A review of Spiralize! by Stephanie Jeffs

Reviewed by Magdalena Ball

40 nutritious recipes to transform the way you eat
by Stephanie Jeffs
Interlink Publishing Group
Hardcover: 100 pages, Oct 2015, ISBN-13: 978-1566560801, $20

I bought myself a Spiralizer a few years ago, and every now and then remember it and make myself some zucchini noodles (“Zoodles”), cucumber spirals or apple spirals for my daughter’s snacks, but otherwise really haven’t used it. Enter blogger, chef and teacher Stephanie Jeffs, who runs the popular site http://www.exploreraw.com. Jeffs latest offering is Spiralize!, a whole book devoted to the humble spiralizer. The basic tenet of the spiralizer is that you cut vegetables in such a way that they resemble pasta or noodles and are therefore able to replace those foods in recipes, making the vegetables more versatile and appealing. This is particularly important for those on a raw food diet or vegans, but also for everyone who wants to be able to turn their veggies into satisfying and healthy mains. The book provides a simple primer on the spiralizer – different types and how to best use them (though they’re pretty intuitive), and then goes on to present 40 vegan recipes that use spiralized fruit and vegtables.

Each recipe has a large, full colour picture, and nutritional information and are all designed for a novice cook. In other words, they’re dead easy to do. The recipes are organised by time of day, and range from breakfasts like Apple strudel smoothie bowl and Sweet potato waffles (a personal favourite of mine in this book), to lunches like Hot green tea noodle salad or Raw chinese stir-fry, and dinners like Tomato “pasta” bake or Zucchini pappardelle with spinach.  There are also condements and snacks like Noodlekraut and cheezy fries. Desserts Fruit noodle trifle, and Raw persimmon orange cheesecake.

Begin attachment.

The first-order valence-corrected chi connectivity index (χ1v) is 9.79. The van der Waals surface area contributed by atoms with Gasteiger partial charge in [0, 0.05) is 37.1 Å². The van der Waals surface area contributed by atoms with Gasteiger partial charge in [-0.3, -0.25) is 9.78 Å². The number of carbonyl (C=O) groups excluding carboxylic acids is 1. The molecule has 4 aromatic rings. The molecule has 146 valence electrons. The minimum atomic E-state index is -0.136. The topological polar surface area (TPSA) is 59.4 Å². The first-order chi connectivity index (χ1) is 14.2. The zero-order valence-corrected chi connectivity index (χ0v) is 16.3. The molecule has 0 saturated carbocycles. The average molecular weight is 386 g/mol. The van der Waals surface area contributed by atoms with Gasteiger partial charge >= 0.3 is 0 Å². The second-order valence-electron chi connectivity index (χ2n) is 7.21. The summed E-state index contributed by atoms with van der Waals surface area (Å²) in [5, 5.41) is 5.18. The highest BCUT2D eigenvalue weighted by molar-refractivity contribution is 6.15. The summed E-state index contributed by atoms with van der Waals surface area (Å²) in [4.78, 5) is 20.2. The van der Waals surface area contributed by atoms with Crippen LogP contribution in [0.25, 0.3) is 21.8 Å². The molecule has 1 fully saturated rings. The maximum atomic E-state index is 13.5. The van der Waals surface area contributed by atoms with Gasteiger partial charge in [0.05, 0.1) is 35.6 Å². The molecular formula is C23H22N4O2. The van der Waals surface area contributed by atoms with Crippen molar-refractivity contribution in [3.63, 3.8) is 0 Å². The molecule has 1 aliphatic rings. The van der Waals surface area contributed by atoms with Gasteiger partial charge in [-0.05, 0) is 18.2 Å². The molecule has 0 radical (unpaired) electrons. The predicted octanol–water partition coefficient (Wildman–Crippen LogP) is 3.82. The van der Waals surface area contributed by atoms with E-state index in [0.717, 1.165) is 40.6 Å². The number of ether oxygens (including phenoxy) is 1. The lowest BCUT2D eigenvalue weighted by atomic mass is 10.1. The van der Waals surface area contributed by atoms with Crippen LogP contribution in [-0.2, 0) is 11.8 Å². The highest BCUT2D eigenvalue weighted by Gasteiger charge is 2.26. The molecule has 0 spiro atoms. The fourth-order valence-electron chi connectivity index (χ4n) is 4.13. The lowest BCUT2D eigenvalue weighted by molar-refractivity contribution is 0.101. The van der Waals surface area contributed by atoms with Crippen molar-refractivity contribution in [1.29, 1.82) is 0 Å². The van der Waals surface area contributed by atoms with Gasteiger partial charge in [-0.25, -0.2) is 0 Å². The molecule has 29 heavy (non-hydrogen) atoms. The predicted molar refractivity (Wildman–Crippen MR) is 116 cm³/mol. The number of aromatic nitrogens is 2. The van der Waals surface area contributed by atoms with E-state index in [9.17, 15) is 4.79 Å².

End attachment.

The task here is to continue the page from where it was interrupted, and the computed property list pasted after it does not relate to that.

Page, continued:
Though zucchini, cucumber and apples are still the easiest to spiralize and therefore make up many of the base ingredients in this book, there are other vegetables here that I hadn’t thought of using like sweet potato (something of a revelation), parsnip, pumpkin and celery root, and persimmon (!). Not even the fanciest dessert is difficult, and the recipes will appeal to most people, even the pickiest eaters. I’m planning on a partially vegan Christmas this year and I’m really looking forward to trying some of these recipes – especially the Noodlekraut and Persimmon cheesecake. For anyone who has a spiralizer or who has purchased one and is not using it to its full potentially, this book is a must. It’s a relatively small book, but by using it, you’ll begin to think more creatively about the different ways you can maximise the benefits of your spiralizer, giving it new life and enhancing your own through better nutrition. Though I still enjoy Zoodles, the spiralizer has a lot more to offer, and Jeffs book has certainly broadened my culinary horizons and helped me get more use out of the spiralizer.